Sri Lanka’s City Cycles Targets EU after GSP+ Ruling
LUDHIANA, India – Sri Lanka based City Cycle Industries is upbeat after the Court of Justice of the European Union ruled in its favour on a complaint for carrying out transshipment operations. The ruling opens doors for a re-admission to GSP+ making duty free export to the EU possible again.
EU’s Court of Justice ruled that there was not substantial proof for City Cycle Industries alleged transshipment operations with bikes originating in China. The bike maker was barred from exporting to the EU market since 2012, when EU delegation carried out preliminary investigations into its operation in Sri Lanka. The company contested the case since a couple of years.
Exempted from 48.5% anti-dumping duty
With the Court ruling, City Cycle Industries is now exempted from paying 48.5% anti-dumping duty along with Chin Haur of Taiwan.
The Colombo based company is now gearing up for exports to the European Union in order to regain the lost ground. “We used to export about half million bikes to Europe in 2010 under the GSP+ provision but when it was removed the exports to EU dropped to some 250,000 units in 2011-12,” said Miflal, Managing Director, City Cycle Industries at the Bike Expo show in Ludhiana, India which took place earlier this month.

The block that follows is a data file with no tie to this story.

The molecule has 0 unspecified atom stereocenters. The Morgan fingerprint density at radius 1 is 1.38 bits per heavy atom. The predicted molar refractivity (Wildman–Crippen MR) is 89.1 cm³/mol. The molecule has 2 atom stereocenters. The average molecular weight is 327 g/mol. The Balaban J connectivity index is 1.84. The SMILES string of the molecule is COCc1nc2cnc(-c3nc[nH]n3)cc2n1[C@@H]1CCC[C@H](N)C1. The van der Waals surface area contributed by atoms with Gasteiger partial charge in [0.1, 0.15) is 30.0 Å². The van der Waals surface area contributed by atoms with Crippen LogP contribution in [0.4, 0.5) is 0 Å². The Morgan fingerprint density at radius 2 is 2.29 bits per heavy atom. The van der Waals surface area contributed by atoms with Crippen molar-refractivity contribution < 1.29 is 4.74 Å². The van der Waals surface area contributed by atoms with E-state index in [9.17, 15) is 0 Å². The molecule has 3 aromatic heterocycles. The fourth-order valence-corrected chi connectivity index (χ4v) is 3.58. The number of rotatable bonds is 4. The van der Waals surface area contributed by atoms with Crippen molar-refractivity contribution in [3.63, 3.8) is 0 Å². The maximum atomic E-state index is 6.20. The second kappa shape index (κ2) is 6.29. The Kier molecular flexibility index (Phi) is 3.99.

Human rights violations
In August 2010, Sri Lanka lost its GSP+ status due to alleged human rights violations in its fight against the Tamil Tigers demanding an independent homeland. But in 2012, the company came under the EU scanner for transshipment operations. The 30 year old company exporting bikes to Europe from over one decade hopes to make comeback in its main export market. “Currently, we are manufacturing about 200,000 units and around half of the production is shipped to neighbouring India, which is again a big market for us,” said Miflal.
City Cycle intend to commence exports to Europe again this year and targets to ship some 100,000 units. The firm hopes to regain its earlier position on strength of shorter lead time and competitive freight rates compared to other GSP+ Asian bike export countries like Cambodia.